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Thread: QOD - What, if anything can be done to save the NBA?

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    Default QOD - What, if anything can be done to save the NBA?

    Or better yet........

    What if anything, should be done to save the NBA?

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    Default Re: QOD - What, if anything can be done to save the NBA?

    Is it really that close to dying?

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    Default Re: QOD - What, if anything can be done to save the NBA?

    Um, the NBA needs saving?

    It wasn't about being the team everyone loved, it was about beating the teams everyone else loved.

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    Default Re: QOD - What, if anything can be done to save the NBA?

    I'd say no more superstar treatment would be nice. All players should get the same calls. The techs for whining was a good effect, but a little too harsh at 1st... then a little too light towards the end..

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    Default Re: QOD - What, if anything can be done to save the NBA?

    I really believe the time may have come for a "video review" or "challenge" similar to what's done in the NFL.

    They don't have to go crazy and allow unlimited challenges but installing some mechanism for instant on-court review might be a major acknowledgment by Stern and Co. that they are going to need to do something to ensure this doesn't happen again.
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    Default Re: QOD - What, if anything can be done to save the NBA?

    The NBA needs saving. Desperately. The writing is on the wall. You're wearing a very bright shade of pink glasses if you cant see it.

    Wherever you chose to throw a stone - you'll hit a mess. From the business angle thru the media angle all the way to the game itself.

    The league needs to quickly handle this latest Mob-ref scandal and Herr Stern needs to step down. This is the last straw.

    Many rules need to be changed.
    Many agreements need to be reviewed.
    Many aspects of the league need to be reformed.
    The league needs to go back to its roots, which is basketball. The game of.

    The NBA peaked at the Barcelona games of 1992 with the original "Dream Team". Since then it rode on the popularity wave of "the chosen one" for some years, and continued with the "dynamic duo" soon after. But the "wow" and awe that NBA players from the 1992 era drew from crowds are gone. The rest of the world is catching up. Fast.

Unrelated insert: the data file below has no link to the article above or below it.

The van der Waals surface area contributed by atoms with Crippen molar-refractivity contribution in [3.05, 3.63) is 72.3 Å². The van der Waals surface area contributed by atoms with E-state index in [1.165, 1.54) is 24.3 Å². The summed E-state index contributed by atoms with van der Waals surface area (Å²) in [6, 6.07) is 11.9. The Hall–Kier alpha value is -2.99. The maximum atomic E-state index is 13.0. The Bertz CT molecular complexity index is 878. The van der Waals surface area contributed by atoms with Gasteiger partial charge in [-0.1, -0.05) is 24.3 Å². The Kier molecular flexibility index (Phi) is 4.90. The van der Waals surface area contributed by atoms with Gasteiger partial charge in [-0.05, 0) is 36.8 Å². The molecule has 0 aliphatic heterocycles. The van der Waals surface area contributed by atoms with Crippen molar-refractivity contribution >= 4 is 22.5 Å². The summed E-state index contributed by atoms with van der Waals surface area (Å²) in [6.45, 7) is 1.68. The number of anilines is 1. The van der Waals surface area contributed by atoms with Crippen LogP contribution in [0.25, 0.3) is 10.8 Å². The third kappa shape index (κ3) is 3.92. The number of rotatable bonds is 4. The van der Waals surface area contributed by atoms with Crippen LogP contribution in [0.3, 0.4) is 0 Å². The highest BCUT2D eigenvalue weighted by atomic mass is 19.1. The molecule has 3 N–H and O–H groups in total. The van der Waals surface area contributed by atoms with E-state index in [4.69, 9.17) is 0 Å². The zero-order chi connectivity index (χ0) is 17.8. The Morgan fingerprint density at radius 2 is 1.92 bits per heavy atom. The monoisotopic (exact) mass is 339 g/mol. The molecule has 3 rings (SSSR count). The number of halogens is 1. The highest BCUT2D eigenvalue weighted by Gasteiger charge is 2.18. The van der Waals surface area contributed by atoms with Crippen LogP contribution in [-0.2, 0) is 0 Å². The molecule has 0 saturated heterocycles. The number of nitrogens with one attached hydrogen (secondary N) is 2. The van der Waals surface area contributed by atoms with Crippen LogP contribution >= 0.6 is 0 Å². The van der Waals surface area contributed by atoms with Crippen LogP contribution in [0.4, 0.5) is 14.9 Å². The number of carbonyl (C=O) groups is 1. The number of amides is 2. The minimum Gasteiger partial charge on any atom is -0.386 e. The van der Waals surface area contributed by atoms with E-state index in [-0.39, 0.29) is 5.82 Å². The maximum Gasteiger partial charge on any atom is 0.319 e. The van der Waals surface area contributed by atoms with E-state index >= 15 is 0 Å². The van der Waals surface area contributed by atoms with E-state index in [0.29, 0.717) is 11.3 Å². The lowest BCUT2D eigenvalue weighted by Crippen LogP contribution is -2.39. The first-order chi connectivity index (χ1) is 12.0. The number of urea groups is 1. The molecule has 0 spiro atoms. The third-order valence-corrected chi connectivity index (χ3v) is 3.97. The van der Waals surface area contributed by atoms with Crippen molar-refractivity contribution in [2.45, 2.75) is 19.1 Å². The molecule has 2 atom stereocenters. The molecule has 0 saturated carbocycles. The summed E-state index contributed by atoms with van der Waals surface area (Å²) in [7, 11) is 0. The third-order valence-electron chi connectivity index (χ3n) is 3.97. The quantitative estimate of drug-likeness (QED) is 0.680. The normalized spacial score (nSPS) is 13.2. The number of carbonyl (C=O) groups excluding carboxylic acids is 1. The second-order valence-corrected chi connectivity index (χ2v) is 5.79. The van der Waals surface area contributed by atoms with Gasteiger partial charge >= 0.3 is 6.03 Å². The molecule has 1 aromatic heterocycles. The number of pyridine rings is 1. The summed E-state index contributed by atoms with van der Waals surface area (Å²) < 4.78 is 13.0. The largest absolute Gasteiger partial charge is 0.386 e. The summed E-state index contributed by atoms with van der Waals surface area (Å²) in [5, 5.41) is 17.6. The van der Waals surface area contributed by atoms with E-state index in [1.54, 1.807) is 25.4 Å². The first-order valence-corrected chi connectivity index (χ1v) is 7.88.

The league is trying desperately to throne new kings for the new era, but it's a doomed cause. Nevertheless it has compromised practically every aspect of the game we once called "basketball", highlighted by the last fixing games scandal.


    The league has lost its integrity, and that's something that cant be restored easily. "Once a cheater always a cheater" comes to mind. "Fool me once shame on you, fool me twice shame on ME" and other cliches of that sort are what NBA fans are musing about instead of the upcoming season.

    The writing is on the wall. The fall will be swift and hard, and rock bottom is dead ahead. Gloomy days for basketball fans.

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    Default Re: QOD - What, if anything can be done to save the NBA?

    Hire Vince McMahon?

    Seriously, the league will be fine unless it turns out that Donaghy is just the tip of the iceberg. And even then it'll be OK after Stern's forced to step down and there's a 2-3 year bloodbath while it gets cleaned up. America's addicted to cheap entertainment and what other sport will fill in from January through May?

    Of course IMO getting away from marketing individual stars and pushing teams over individuals would be a huge step in the right direction but I don't think that'll happen. Casual fans will still follow individuals while hardcore fans will follow their teams.

    Even better would be just improving the quality of officiating. If that's an end result maybe in the long run this will even be good for the league.
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    Default Re: QOD - What, if anything can be done to save the NBA?

    I'm in the Doom and Gloom Brigade with NPFII. The media talking heads already were relegating the NBA to the Insignificant level akin to the NHL, if not less. Except at draft time when they had alot they could "opine" about.
    Starting today I expect them to have a field day with this and drive the NBA to an even lower level, if possible.

    So what will "save" it?

    Ultimately Stern and his cronies will have to fall on their swords. AFTER instituting changes. AND the NBAPA and Ref Association will have to go along with the changes.